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Mercury Professional Development, Inc. | Phoenix, AZ
 

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Dear Mary: I’ve been in sales for 4 years. Yet I still struggle to navigate effectively between a transactional sale and a relational sale. How can I effectively bond with my prospects to tilt my sales engagements to be more relational?

--- Selling at the surface

Dear Selling at the surface, We are all familiar with transactional sales- we do it all the time. We might purchase something from a big box store– arrive, shop, stand in line, pay and leave. No relationship established. It’s all about the transaction.

No one really cares about anything other than rushing to the next thing on our list. It sounds like too many of your sales fit this mold, and you’re hoping for a more engaging sales strategy. The key is understanding when to be transactional and how to cultivate the relational sale. Most are familiar with the concepts, but only a few know how to cultivate.

Bonding with your prospect is the best way …. to create a longevity with your client. For all the effort we put into developing and engaging a prospect, why would we abandon this investment after a single transaction? It’s not fair to either us or our client.We all know this, but do you bond transactionally or relationally? Relational selling starts with creating a deeper bond with the person you are engaged with.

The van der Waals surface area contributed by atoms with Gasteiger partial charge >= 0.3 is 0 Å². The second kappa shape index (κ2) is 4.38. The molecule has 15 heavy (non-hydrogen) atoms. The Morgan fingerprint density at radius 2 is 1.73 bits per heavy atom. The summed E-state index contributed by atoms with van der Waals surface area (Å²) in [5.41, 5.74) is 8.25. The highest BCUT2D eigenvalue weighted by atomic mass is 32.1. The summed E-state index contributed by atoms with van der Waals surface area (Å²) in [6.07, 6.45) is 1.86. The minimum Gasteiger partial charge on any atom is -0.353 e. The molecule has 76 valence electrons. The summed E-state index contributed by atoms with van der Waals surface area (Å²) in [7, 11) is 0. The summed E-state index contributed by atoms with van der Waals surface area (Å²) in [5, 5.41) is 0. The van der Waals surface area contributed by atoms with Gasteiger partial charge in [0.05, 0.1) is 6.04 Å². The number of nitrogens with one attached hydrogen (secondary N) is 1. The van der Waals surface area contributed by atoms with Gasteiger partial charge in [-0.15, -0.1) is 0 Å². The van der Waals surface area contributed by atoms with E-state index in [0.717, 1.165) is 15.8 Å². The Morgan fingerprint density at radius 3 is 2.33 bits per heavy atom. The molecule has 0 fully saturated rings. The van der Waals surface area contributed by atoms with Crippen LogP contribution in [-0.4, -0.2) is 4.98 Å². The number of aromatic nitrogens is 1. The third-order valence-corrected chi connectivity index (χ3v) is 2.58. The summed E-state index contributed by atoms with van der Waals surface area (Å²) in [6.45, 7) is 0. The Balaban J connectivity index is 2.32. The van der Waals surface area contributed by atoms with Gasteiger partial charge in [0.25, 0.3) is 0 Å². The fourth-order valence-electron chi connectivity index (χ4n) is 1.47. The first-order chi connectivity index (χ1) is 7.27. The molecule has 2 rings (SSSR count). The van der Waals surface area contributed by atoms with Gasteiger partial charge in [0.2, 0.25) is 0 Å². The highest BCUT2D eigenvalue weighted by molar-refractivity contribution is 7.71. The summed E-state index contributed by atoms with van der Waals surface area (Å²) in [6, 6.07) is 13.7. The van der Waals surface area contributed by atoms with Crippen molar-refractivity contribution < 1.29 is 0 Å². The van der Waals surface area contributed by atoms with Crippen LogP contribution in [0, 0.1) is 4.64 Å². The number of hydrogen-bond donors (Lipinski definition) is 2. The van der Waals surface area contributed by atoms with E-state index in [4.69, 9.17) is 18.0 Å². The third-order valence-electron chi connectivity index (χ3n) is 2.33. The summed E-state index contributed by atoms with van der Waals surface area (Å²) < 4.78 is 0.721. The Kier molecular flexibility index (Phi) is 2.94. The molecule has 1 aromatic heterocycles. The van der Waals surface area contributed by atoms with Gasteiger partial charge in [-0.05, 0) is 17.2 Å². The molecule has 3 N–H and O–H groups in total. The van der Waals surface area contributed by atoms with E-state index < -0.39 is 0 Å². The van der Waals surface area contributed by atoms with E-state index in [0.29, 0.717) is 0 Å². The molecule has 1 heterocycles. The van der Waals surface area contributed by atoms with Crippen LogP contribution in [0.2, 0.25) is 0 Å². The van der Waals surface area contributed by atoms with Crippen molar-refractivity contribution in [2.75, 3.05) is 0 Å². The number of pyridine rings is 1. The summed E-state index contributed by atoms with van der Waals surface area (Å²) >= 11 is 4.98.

We need to understand their “why”, before we can solve their how.

This means having a comprehensive understanding of their emotional reasons to buy, connecting with those reasons and collaborating for as positive outcome. It seems simple – we are told all the time – get the clients “pain,” Do a “needs analysis” or a deep dive into their business. But are we actually doing it? Every time? Do we know their emotional reasons for doing what they are doing? Are we really getting true “pain” or just pain indicators?

If we stop at surface “pain”, we’re still simply being transactional. Pain indicators typically sound like the person is interested or have a need. Many times, we get fooled into thinking we found pain. But have we? Have they explained their why? Or do we assume we know it?

Sandler Rule: The problem the prospect brings you is never the real problem. Prospects do not readily reveal their real reasons as they do their surface issues. Typically, we will protect ourselves and not be transparent or become vulnerable to reveal our true intent. Ask more questions to reveal the true pain. Demonstrate empathy and nurture the prospect as you dig deeper. Engage the prospect at this deeper level, and you’ll not only get real pain, but you’ll get a real connection. A real bond. So, if we stay on the surface and treat our prospects as a transaction then why do we expect a relational response? It all starts with bonding.

Mary Crisci, Certified Sandler Trainer, Sandler by Mercury

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